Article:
While people die of hunger, the government sits atop a mountain of foodgrain. In 2001, starvation deaths were reported in over 13 states while the storage facilities of the Food Corporation of India (FCI) -- were full of grain, some of it rotting and rat-infested. When export markets could not be found for this surplus, there was a proposal to dump it in the sea to make storage space for the next crop. So large was the quantity of food kept in the open, that if each bag was stacked one on top of the other, there was no need to launch a scientific expedition to put a man on the moon: You could simply walk there and back.

The same year, a case was filed by some NGOs in the Supreme Court of India asking for directions to ensure the fundamental right to food of every citizen. A bench comprising Justice B.N. Kripal and Justice K.G. Balakrishnan had directed the government to: “Devise a scheme where no person goes hungry when the granaries are full and lots being wasted due to non-availability of storage space.” To the attorney general’s plea that devising such a scheme would require at least two weeks, the court had allowed for enough time. It had also sought affidavits from the state governments of Orissa, Rajasthan, Chhattisgarh, Maharashtra, Gujarat and Himachal Pradesh detailing their response to meet the unprecedented situation of ‘scarcity among plenty’.

That was in 2001. Two years later, Sumitra Behera sold her one-month-old child to feed her other two children. A damning survey conducted sometime back in Madhya Pradesh found 6,785 children in 43 blocks of Shivpuri district severely malnourished -- an average of 160 per block. The situation is equally hopeless in several other states. Malnutrition continues to multiply, more so among children and women. The extent of malnutrition that exists in the country remains hidden. It doesn’t make for shocking news any longer. Hunger makes news only when someone dies.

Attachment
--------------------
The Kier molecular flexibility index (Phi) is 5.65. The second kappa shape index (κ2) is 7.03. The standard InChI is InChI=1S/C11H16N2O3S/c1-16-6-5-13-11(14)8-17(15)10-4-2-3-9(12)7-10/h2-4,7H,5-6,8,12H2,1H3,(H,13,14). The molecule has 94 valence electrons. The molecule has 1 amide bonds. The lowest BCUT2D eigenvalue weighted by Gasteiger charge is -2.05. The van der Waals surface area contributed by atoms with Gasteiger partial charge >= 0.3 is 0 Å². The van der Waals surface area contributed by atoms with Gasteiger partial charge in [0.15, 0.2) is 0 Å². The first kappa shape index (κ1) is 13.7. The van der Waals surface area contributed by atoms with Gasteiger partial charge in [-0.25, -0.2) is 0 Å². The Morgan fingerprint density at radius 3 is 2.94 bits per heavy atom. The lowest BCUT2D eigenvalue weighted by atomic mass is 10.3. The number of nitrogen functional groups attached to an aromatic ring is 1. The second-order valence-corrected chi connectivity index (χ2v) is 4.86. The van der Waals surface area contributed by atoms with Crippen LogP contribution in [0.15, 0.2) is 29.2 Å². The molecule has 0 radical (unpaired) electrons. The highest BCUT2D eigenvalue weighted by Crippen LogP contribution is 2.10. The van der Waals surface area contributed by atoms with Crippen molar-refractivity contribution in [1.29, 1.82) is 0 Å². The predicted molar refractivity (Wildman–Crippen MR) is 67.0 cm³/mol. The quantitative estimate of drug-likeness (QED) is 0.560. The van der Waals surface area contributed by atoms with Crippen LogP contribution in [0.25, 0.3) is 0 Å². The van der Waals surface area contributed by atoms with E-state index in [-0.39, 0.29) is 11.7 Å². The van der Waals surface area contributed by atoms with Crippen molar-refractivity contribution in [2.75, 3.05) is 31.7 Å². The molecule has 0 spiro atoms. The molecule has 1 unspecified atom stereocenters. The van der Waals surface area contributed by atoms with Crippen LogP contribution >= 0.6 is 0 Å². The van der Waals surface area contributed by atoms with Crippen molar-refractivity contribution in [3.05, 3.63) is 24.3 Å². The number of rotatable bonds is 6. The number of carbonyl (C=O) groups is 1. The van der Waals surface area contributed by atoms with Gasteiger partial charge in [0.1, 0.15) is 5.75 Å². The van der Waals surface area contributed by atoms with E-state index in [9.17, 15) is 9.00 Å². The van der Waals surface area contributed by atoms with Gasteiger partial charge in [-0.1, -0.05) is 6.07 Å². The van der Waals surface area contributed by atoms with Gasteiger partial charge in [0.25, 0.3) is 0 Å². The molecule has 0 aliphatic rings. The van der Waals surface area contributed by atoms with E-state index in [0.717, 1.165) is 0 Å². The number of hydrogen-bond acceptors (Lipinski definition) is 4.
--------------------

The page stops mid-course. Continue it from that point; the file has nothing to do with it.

The ground realities are far removed from the rhetoric and the statistics that have bred immunity against compassion. We are all part of a global system which perpetuates poverty and deprivation. We make tall claims of feeling good by hiding the stark reality of growing poverty and hunger from the public glare. We are, therefore, in reality, the cause behind the hunger. Behaving like an ostrich is surely not going to eclipse hunger from the politico-economic radar screens. It requires determination and will.

Is there a solution? To start we could consider:

Zero hunger: Firstly, it requires the political leadership to accept the extent of crisis -- to accept that hunger exists in the country -- and launch a time-bound programme to eradicate it. If Brazil can launch a programme for ‘zero hunger’, there is no reason why India cannot demonstrate the political maturity to combat this national shame.

Task force: If a ministry can be set up for disinvestment, another for information technology and yet another for food processing, there is no reason why a high-ranking task force cannot be constituted with the clear cut mandate to remove hunger. This task force should be directly under the supervision of the prime minister.

Public policy: The task force should oversee the economic policies to ensure that there is no contradiction in the government’s resolve. Zero hunger should not be construed as a mass mid-day meal project but directed towards building sustainable livelihoods that help build the capacity of the poor to emerge out of poverty and hunger.

Hunger is not a curse that some among us have to live with. Hunger is a reflection of our misplaced emphasis on growth for a select few. The hungry do not need our sympathies. They need a helping hand.

Published in In Motion Magazine February 8, 2004

About the author: Devinder Sharma is a New Delhi-based food and trade policy analyst. Among his works are GATT to WTO: Seeds of Despair and In the Famine Trap.